In 2009, Orlando was named the “meanest city” by National Law Center on Homelessness and Poverty and the National Coalition for the Homeless in regard to how it treats its homeless population by laws and government.
Orlando is the city that provided the template, Pensacola City Manager Bill Reynolds told the city council, for Mayor Ashton Hayward’s ordinances attacking homelessness in downtown Pensacola.
I thought being the “upside of Florida” meant we were striving to be better than the rest of the state, not meaner.
Hayward claimed that his proposed ordinances “promote the aesthetics, sanitation, public health and safety of its citizens.” Reynolds pointed out that the Orlando ordinances have withstood court challenges, which was good enough for the majority of the council to favor forwarding the local proposals on to a second reading.
When the council makes the ordinances law on May 23, the poor and homeless will no longer inconvenience the mayor, his staff and the council. The vote will be another victory for “Pixie Politics”—the whitewashing of an issue without really dealing with it.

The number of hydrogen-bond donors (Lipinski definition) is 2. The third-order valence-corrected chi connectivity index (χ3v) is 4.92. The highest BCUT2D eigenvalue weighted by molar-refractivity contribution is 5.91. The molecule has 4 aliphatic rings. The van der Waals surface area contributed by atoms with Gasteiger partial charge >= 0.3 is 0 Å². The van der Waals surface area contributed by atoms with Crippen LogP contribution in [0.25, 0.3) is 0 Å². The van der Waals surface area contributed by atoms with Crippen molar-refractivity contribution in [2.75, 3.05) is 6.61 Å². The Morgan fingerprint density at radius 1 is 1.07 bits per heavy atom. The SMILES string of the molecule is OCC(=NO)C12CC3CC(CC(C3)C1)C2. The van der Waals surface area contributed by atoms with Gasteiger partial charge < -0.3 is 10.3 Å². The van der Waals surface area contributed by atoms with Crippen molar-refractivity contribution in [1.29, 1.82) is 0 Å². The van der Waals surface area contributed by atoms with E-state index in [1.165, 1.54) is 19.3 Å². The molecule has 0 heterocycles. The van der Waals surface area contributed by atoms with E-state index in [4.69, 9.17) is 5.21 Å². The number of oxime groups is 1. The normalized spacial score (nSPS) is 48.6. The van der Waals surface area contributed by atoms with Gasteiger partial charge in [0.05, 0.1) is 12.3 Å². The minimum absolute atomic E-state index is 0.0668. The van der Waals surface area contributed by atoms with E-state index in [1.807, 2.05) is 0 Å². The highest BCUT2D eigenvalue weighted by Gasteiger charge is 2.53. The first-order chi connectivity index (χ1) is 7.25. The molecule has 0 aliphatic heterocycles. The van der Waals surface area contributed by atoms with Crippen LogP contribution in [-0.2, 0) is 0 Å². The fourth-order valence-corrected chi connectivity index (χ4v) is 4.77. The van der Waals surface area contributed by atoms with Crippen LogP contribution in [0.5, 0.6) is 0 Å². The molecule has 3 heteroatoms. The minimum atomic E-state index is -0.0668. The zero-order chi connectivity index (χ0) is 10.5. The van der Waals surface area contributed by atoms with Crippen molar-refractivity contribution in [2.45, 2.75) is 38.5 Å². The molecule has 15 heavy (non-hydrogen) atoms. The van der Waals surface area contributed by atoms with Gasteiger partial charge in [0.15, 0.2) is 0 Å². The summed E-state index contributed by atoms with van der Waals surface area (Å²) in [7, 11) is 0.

The city of Pensacola budgeted in 2008 $100,000 for outside agencies, like United Way, American Red Cross and Bay Area Food Bank, to provide services to citizens living in poverty. In his FY 2013 budget, Hayward earmarked nothing.
Instead the mayor spent nearly half a million dollars last year creating a new logo, slogan and promoting the city—more than the city spent in total on the homeless and poor over the previous eight years. He also got the Pensacola City Council to approve for this fiscal year a million-dollar economic development fund—even though the Greater Pensacola Chamber’s Vision 2015 had already established such a fund.
To outlaw homelessness without funding solutions is unconscionable. Hayward and his team need to do more than simply pass laws and celebrate their victory.
Former banker Rick Dye, who heads FaithWorks InterFaith Ministries Network, tried to get Council President P.C. Wu to understand the callousness of the city’s actions in an email.
“The same community leadership who tells homeless people that they can not sleep in the City’s woods needs to also provide some leadership as to helping those same homeless who are up rooted with some indoor housing options as to where they can sleep at night when they have little or no income, having medical and mental issues, addictions and antisocial personality disorders,” wrote Dye. “Simple political, expedient solutions never work on complex human problems.”